Restine (1996) argued that two trends have emerged specifically concerning partnerships between schools and institutions of higher education. One trend is the development of professional communities between schools and universities. The other trend is the strong belief that efforts at professional collaboration and service integration are incomplete without professional pre-service and inservice education. Klein (1990) outlined seven common barriers to the development of these types of partnerships, which included the illusion of consensus, failure to develop a common vocabulary, open conflict over status, too large of a group, equating mission with vision, not designating a leader, and failing to involve all stakeholders (parents, students, etc.). In order to overcome these barriers, Lawson and Hooper-Briar (1994) suggested that partnerships should develop guiding theories of social development, organizational renewal and change, language and communication, education and constituency building, leadership, and assessment, evaluation and research. Essentially, partnerships should develop the “core or bedrock values that define the essence of the work and provide consistency, cohesiveness, and a source of renewal” (p. 38).
Teacher leadership is another important element of the MSP programs. Teacher leaders “mobilize the efforts of their closet colleagues to enhance the school’s program for the benefit of students” (Danielson, 2007, p. 17). The benefits of embracing teacher leadership for teachers, according to Johnson and Donaldson (2007), include: (a) being able to share expertise with others, (b) reducing the isolation, which is prominent in teaching, and (c) offering opportunities to vary responsibilities and expand influence. The roles of teacher leaders can be broken into two categories: (a) formal or (b) informal. Formal roles for teacher leaders include department chair, master teacher, and instructional coach. Principals often appoint teacher roles such as mentor coordinator and data analyst as well. These roles are formalized through an application and selection process. Informal roles are not as structured and typically have no positional authority. These roles often “emerge spontaneously and organically from the teacher ranks” (Danielson, 2007, p. 16).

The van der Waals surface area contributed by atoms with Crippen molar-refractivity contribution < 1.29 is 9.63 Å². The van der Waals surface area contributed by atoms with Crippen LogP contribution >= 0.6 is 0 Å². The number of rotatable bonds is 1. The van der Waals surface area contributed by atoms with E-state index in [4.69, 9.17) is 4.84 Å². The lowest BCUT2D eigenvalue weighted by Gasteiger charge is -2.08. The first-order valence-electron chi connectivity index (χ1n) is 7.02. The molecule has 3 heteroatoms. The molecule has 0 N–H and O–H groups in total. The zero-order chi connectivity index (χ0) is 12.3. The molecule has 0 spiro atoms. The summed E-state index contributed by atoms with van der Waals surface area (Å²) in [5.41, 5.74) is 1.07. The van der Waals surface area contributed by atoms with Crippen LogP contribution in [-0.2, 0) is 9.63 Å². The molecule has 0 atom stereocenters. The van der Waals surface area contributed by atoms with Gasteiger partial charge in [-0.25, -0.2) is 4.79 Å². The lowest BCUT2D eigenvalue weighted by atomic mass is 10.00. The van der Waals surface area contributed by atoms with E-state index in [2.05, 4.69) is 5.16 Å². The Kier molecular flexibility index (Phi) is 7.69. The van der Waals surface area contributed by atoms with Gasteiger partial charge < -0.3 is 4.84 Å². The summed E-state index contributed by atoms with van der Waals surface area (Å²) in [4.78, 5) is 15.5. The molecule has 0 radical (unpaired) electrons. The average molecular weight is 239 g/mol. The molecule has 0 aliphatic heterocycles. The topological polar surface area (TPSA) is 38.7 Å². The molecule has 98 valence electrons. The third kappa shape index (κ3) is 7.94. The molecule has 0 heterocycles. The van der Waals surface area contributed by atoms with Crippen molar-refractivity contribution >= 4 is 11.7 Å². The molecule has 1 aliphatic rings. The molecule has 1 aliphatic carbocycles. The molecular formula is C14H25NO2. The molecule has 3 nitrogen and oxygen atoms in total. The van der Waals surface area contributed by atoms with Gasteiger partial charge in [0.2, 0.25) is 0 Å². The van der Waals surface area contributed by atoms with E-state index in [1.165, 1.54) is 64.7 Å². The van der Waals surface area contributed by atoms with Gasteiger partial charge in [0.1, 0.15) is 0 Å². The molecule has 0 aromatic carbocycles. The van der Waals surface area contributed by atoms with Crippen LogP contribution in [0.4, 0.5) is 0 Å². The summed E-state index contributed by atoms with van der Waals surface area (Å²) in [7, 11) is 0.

Teacher leadership is an alternative model of school leadership, which operates under a relational or distributed leadership model (Beattie, 2002). Krovetz and Arriaza (2006) stated that this distributed leadership model is “based on the recognition that many people in a school possess leadership skills and do leadership work and that by utilizing these resources in a coherent way, schools will be more effective in educating students” (p. 25). Teacher leadership, however, must be supported within the school. As Johnson and Donaldson (2007) pointed out, support structures within the school are necessary in order “to reap the full benefits of teacher leadership” (p. 9). These support structures must be established to encourage teacher leadership or else “there will be only a token use of this valuable resource” (Moller and Katzenmeyer, 1996, p.12). With structures in place, principals can support and encourage a culture that allows for teacher leadership.
Teacher leadership has become an increasingly important concept in education because it is believed teacher leaders are positioned to influence school policies and practices, student achievement, as well as the teaching profession. In order to affect this type of change, teacher leaders must be able to (a) understand and navigate the school organization, (b) work productively with others, and (c) build a collaborative enterprise (Murphy, 2005). In addition, some argue teacher leadership should grow to encompass addressing coherence issues (Krovetz and Arriaza, 2006). Teacher leaders should be equipped and enabled to look at the school’s resources, link these resources to the focus and vision of the school, and make decisions about what is likely to impact student learning and what can be discarded as unnecessary. Lambert (1998) also believed an important aspect of teacher leadership is the ability to define issues, collect data, construct meaning, and frame actions for the school. In doing so, teachers not only develop their own leadership capacity, but the school’s as well. An important skill to accomplish this role is action research.
Action research performed by the teachers within the program is a necessary component of the MSP programs. Education action research can be defined as “continual disciplined inquiry conducted to inform and improve our practice as educators” (Calhoun, 2002, p. 18). The roots of action research reside in Kurt Lewin’s theory of action research that was focused on workplace studies in the 1930s. Lewin’s process of action research was described as spiraling because it “included reflection and inquiry on the part of its stakeholders for the purposes of improving work environments and dealing with social problems” (Hendricks, 2006, p. 6). Although it took awhile before this spiraling approach to research impacted the classroom, these ideas eventually were connected to Dewey and Count’s progressive education movement. Today, education action research, if not mainstream, is widely utilized, appearing in academic journals and developing into networks in the United Kingdom, Australia, Canada, and the U.S.